||What microcontroller plaform would suit this prototype
| br>Hi all,
I am a programmer with very limited experience with embedded systems (only Arduino really). I recently came up with an idea for a eurorack module which I would like to prototype. I'm hoping that someone can tell me what platform / development board would be a good start.
These are the specs I'm going for. For starters the minimum version is enough. If things go well I would eventually go towards the extended specs.
2 gate / trig inputs (for clock and run/gate signals)
8 gate / trig outputs
8 DC-coupled 12-bit outputs (14 or 16-bit would be a plus)
USB host port
USB device port.
Ability to remember settings / load last preset on startup
Hardware extended version:
2 to 4 DC-coupled 12-bit inputs (14 or 16 bit would be a plus)
A micro SD card slot for storing data.
Something like 4-10MB RAM to record voltages at the inputs and play back from recordings.
In the minimum version algorithms generate 1 clock or basic LFO (tri/square/saw) per output, so 8 in total. I don't expect much in terms of DSP processing.
In the extended version, the inputs need to stream to the outputs with some minimal processing in real-time with low latency. The sample rate doesn't need to be very high. The module is focussed on CV, not audio.
I would be comfortable working with C++, or C if necessary. I am also interested in using more modern languages like Rust but only if it seems suitable for this type of application. br> br>
| br>The ST series of ARM based microcontrollers would be a good choice. Most come with USB support. You can program them in C or C++. Most of the Mutable Instruments modules use these controllers and Émilie's source code provides good examples of how to work with many hardware devices.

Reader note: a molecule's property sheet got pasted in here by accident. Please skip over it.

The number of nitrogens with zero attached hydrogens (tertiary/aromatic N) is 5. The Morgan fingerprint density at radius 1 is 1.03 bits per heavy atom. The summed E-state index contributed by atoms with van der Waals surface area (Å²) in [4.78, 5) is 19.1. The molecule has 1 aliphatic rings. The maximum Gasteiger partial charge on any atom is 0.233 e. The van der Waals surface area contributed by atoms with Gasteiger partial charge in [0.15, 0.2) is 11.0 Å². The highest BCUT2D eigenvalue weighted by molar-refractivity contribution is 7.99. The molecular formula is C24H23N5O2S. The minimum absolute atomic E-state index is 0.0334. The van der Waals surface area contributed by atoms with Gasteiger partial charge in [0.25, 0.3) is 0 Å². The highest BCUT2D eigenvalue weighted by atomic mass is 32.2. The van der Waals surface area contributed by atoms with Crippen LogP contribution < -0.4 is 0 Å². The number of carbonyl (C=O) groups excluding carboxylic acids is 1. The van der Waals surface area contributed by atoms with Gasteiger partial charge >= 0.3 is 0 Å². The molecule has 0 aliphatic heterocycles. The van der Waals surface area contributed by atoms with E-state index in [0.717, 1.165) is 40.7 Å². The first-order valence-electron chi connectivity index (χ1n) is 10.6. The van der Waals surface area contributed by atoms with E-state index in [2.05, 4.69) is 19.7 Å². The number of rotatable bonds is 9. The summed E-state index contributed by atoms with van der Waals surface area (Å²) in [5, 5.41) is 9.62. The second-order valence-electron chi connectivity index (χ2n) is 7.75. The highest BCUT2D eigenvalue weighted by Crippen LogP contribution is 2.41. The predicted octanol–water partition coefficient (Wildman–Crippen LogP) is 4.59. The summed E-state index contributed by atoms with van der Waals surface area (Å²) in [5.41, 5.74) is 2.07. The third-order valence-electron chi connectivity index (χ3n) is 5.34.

The PIC32 series is also just as capable, but I don't know of anyone currently using them in a Eurorack module. br> br>
|The ST series of ARM based microcontrollers would be a good choice. |
I would second that. I am starting to venture away from the standard Atmega328 microcontroller myself and I see a lot of audio related applications using these chips.
That being said, you can do a lot with I2C compatible external chips for delegating specific IO stuff. Like, theres a chip which I'm using that gives me an additional 16 digital pins. My last project uses 5 of these chips, giving me.... an additional 80 digital pins! ahah. All running on an Atmega328 [/quote] br> br>
| br>Going with ARM based ST series chips are definitely different from the standard Arduino micro controllers. You'll have to learn direct register manipulation as Arduino / Teensy based have all of this wrapped. br> br>
| br>I'd say the only challenging part in these specs is the USB host aspect.
It seems like the Teensy 3.6 supports USB host, but I don't know how much work it requires on the software end.
Teensy 3.6: https://www.adafruit.com/product/3266
It seems also possible to do USB host via SPI using any micro: https://store.arduino.cc/arduino-usb-host-shield
Regardless of the micro, to get 8 channels and high resolution you'll probably need external DAC chips. A quick Mouser search suggests an AD5675 or AD5676 depending on which interface you prefere (I2C or SPI). br> br>